This is your ultimate guide to all things kale including how to choose, store, prep, cut, cook, and preserve kale. Plus recipes, food pairings, and nutrition information.
What is Kale? Kale is a leafy green from the Brassicaceae (or Cruciferae) vegetable family. A descendant of cabbage, kale can be referred to as either a brassica or cruciferous vegetable.
As old as the Stone Age, cultivated by ancient Romans and Greeks, a staple in most of Europe, and hailed for its health benefits by philosophers — kale is prolific, hearty, and nutritious.
Taste and Season
Kale is a leafy green with a strong, earthy, slightly mineral taste. Sometimes it can taste mildly bitter, especially older kale. However, it does not taste spicy, peppery, or pungent.
It has a hearty, substantial chew with leaves more similar to cabbage than to lettuce.
Young leaves are small and very mild tasting. Find young leaves in a plastic clamshell in the produce section and sometimes at a farmers market.
Fall and winter, specifically October through March (for the sweetest taste).
However, kale is known for its ability to thrive in both hot temperatures and cold temperatures. It can even survive a frost. And, surprisingly, it tastes even sweeter after a frost.
Because it is such a hearty plant, it can be harvested year round in some places. I’m sure there is a farm harvesting kale every month somewhere in the United States.
Brassicas are some of the healthiest foods on earth. They contain many vitamins and minerals our bodies need. They also have phytochemicals that help prevent cancer, reduce inflammation, and detox the liver.
Some of the Health Benefits of Kale
Per calorie, kale has more iron than beef and more calcium than milk1.
It is rich in antioxidants, fiber, and glucosinolates (phytochemicals that reduce the risk of cancer).
Vitamins: vitamins A, B1 (thiamin), B2 (riboflavin), B3 (niacin), B6 (pyridoxine), B9 (folic acid), vitamin C, vitamin E, and vitamin K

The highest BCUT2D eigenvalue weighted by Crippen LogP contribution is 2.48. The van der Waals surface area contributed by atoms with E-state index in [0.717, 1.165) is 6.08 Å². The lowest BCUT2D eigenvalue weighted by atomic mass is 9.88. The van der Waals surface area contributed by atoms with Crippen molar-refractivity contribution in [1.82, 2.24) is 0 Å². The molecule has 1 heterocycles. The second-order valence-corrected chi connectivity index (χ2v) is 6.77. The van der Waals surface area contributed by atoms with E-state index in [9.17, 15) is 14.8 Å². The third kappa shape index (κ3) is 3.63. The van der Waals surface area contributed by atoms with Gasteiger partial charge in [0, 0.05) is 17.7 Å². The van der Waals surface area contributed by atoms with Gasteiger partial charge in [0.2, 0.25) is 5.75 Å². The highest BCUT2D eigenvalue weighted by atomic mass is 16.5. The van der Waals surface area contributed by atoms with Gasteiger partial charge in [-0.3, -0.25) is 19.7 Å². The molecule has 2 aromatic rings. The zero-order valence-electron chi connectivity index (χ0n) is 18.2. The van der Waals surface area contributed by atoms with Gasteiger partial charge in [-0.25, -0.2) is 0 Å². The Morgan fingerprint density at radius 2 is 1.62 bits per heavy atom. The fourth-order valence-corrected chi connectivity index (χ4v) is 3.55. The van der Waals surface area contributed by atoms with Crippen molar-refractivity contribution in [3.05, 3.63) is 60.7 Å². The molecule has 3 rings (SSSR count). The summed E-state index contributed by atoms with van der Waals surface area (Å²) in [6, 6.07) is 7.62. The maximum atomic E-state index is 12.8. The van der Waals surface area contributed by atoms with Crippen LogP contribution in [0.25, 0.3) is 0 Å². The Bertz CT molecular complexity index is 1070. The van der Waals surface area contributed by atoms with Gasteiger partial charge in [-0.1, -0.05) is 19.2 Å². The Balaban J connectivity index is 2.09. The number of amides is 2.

Minerals: calcium, copper, iron, manganese, magnesium, phosphorus, and tryptophan
Other Compounds: carotenoids, flavonoids, glucosinolates, fiber, omega-3 fatty acids, protein, and chlorophyll
What to Look For
Buy kale from a farmers market if you can. Farmers market produce has often been harvested the previous day. You will have the best chance to get ultra-fresh kale if you buy from a local farmer.
However, if you buy kale from a grocery store, follow these guidelines.
- Choose kale with strong, crisp, moist, and fresh looking green leaves.
- Avoid wilted, droopy, slimy, yellow leaves, brown spots or extremely tough kale.
How to Store
- Remove any ties or bands from the leaves.
- Wrap the loose leaves with a paper towel* to absorb moisture . (See note below.)
- Place the paper-towel wrapped leaves in a plastic bag and store it in the refrigerator.
- Use fresh kale within 2 or 3 days for best results.
*Note: if you want to be more environmentally friendly, wrap the leaves in a cotton tea towel and store the kale in a fine mesh polyester bag. Wash and reuse the towel and bag.
How to Refresh
To refresh somewhat wilted leaves, soak the leaves in cold water for about 15 minutes.
How to Prep
Leafy greens may contain dirt in the leaves or near the stem. Wash the leaves thoroughly, either before or after you cut them.
How to Wash Kale – 2 Methods
- Wash each leaf separately under running water. Take care to wash the center stem area where dirt accumulates.